Rapid HIV antibody test
This test looks for HIV infection in your blood or saliva.
HIV is the virus that causes AIDS. About 20 percent of people who are infected with HIV don't know it because they may not have symptoms. HIV comes in two forms: HIV-1, which is found worldwide, and HIV-2, which is mainly found in western Africa, although it has spread to the U.S.
This test is one of several tests that look for HIV infection. Some of these tests take a few days for results, but rapid HIV tests can give your results in about 20 minutes. Getting an early diagnosis of HIV is important because you can start treatment early and also take steps to keep from spreading the virus to others.
You may have this test if your doctor suspects that you have HIV infection. These are signs and symptoms of HIV infection:
Sudden weight loss
Night sweats or fever
Swollen lymph nodes
White spots in your mouth or throat
Reddish splotches on your skin or in your mouth
You may also have this test if you are at risk for HIV. The CDC recommends HIV testing for these groups:
People who have had unprotected sex with multiple partners, with men who have sex with men, or with strangers
People who have had sex for money or drugs
People who inject drugs or steroids or share their injecting equipment with others
People who have been diagnosed with hepatitis, tuberculosis, or a sexually transmitted disease (STD)
People who have had unprotected sex with anyone who might have the above risk factors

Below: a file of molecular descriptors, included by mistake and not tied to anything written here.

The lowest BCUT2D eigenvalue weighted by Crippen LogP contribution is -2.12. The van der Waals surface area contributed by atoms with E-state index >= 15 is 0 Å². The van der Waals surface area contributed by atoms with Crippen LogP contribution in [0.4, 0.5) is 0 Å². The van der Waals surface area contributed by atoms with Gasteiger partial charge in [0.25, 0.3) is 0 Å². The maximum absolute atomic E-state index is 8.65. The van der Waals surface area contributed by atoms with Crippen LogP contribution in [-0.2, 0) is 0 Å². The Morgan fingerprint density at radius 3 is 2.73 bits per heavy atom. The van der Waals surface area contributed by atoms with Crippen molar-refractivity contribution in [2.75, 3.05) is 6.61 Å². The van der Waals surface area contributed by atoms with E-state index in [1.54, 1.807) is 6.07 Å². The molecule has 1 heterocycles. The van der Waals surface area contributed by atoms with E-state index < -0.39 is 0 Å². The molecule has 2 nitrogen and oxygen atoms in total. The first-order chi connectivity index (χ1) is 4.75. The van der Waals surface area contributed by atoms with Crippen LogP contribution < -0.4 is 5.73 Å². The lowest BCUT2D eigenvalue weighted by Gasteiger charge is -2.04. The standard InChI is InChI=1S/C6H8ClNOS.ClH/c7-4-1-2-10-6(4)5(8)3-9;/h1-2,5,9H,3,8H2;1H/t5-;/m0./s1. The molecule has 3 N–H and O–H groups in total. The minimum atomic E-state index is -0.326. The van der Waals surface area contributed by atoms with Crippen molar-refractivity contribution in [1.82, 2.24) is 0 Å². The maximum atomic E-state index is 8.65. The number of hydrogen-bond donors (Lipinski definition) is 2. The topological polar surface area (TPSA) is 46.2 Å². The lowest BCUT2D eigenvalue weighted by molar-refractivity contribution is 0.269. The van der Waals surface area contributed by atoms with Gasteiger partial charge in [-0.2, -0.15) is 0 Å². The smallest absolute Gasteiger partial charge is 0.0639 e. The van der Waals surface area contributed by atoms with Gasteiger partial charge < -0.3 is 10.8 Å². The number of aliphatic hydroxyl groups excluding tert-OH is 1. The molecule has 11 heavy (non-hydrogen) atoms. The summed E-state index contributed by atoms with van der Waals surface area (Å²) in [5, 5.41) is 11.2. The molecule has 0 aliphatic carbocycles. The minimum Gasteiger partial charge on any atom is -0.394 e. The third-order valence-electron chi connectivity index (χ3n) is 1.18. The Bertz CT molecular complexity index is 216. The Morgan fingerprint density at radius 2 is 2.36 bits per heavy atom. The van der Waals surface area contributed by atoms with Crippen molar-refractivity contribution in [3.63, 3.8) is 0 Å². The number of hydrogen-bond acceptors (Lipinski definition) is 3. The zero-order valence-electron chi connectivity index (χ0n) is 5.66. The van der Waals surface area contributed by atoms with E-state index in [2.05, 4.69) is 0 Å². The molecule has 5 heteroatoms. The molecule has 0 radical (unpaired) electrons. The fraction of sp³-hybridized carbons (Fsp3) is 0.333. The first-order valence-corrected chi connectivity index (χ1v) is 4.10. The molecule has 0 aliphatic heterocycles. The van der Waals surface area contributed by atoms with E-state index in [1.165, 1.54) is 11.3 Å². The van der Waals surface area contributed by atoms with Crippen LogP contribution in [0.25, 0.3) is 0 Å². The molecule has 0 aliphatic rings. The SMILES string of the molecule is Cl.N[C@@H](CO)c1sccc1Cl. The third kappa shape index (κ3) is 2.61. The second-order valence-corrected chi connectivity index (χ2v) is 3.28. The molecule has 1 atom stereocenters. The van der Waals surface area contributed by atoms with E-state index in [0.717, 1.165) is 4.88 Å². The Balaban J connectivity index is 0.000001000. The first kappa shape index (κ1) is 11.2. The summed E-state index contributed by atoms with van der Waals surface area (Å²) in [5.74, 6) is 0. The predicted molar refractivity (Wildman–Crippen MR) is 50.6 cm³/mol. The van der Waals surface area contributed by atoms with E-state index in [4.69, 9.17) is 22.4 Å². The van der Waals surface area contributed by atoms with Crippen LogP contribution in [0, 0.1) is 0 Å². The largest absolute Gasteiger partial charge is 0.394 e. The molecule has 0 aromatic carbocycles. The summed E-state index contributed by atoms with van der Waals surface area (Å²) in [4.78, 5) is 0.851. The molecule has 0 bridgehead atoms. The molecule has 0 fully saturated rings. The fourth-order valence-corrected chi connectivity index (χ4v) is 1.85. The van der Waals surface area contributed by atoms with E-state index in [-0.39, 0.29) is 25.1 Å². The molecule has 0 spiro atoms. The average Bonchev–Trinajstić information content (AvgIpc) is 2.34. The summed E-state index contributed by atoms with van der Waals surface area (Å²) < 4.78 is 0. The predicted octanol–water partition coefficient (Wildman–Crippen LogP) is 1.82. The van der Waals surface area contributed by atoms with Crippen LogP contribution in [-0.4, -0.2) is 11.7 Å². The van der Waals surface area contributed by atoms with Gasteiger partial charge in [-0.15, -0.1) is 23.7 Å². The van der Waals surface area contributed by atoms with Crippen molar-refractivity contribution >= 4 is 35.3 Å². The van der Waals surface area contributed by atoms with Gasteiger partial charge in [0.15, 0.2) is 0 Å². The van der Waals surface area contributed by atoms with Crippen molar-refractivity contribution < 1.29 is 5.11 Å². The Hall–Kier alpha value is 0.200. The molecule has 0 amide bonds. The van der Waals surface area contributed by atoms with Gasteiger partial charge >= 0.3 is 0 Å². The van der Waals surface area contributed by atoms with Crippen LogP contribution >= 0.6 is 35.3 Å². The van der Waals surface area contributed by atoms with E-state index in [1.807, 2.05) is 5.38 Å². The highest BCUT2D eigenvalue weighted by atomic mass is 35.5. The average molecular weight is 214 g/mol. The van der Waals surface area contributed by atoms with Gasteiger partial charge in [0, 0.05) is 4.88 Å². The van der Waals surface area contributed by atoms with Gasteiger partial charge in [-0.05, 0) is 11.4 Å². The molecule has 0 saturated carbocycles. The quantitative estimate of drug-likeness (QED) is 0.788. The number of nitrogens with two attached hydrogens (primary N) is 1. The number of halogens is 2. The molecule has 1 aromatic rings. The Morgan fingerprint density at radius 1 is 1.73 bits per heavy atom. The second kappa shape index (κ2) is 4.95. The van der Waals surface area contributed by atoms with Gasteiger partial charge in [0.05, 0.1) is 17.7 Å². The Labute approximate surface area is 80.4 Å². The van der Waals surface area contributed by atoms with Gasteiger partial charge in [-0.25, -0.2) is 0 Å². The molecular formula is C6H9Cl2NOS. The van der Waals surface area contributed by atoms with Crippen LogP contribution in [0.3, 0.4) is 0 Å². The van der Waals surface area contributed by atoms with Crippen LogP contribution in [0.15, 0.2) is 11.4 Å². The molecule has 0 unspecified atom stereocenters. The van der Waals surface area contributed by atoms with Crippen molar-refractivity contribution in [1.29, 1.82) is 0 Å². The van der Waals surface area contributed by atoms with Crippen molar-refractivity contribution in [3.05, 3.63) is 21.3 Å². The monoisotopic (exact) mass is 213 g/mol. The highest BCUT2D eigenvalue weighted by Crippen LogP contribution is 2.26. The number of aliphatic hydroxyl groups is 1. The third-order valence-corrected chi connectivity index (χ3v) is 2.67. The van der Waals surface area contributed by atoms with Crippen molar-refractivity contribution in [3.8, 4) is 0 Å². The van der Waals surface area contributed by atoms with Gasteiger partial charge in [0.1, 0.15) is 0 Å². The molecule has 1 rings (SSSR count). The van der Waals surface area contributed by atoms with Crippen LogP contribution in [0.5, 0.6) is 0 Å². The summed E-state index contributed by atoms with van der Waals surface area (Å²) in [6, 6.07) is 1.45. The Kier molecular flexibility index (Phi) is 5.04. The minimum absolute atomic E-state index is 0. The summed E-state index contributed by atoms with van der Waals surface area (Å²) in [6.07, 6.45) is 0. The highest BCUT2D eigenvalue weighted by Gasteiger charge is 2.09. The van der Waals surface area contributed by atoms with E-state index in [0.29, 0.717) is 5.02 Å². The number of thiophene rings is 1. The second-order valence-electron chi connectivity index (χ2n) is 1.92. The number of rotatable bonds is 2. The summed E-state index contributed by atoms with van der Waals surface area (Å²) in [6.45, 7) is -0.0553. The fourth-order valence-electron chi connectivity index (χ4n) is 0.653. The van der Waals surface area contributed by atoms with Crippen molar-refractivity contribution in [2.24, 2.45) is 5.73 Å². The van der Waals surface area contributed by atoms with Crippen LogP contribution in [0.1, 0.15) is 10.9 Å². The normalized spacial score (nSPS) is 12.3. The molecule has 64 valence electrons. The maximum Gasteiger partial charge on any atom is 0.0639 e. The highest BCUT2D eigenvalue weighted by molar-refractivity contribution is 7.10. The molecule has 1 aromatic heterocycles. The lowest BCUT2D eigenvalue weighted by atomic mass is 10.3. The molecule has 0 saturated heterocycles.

You may also have this test if you are pregnant or plan to become pregnant.
Some people who aren't in a high-risk group choose to be tested just to be sure they don't have HIV.
Your doctor may also order tests for other STDs. If the results of the rapid HIV test are positive, your doctor will order another test to confirm the findings.
Many things may affect your lab test results. These include the method each lab uses to do the test. Even if your test results are different from the normal value, you may not have a problem. To learn what the results mean for you, talk with your health care provider.
Rapid tests for HIV change color if they detect antibodies that your immune system has created against HIV infection.
Normal results are negative, meaning that no antibodies were found and that you may not be infected with HIV. Most people who become infected with HIV will develop antibodies to the virus within two months. During this time, you may have HIV but this test can't detect it. You may want to repeat the test more than three months after your possible exposure if your results are negative.
A positive result means that HIV antibodies were found and that you may have HIV.
You may get a false-positive result if you are infected with hepatitis A or B or the Epstein-Barr virus. You may also have a false-positive result if you have rheumatoid factor in your blood because of rheumatoid arthritis or another condition.
Rapid HIV testing requires either a sample of blood drawn by putting a needle into a vein in your arm or pricking a finger. One type of test can be done using a sample of your saliva, which your doctor gets by rubbing a special swab against your gums.
Taking a blood sample with a needle carries risks that include bleeding, infection, bruising, or feeling dizzy. When the needle pricks your arm, you may feel a slight stinging sensation or pain. Afterward, the site may be slightly sore.
Having the test too soon after you are infected with HIV may give you a false-negative result.
Having given birth multiple times may give you a false-positive result.
You don't need to prepare for this test.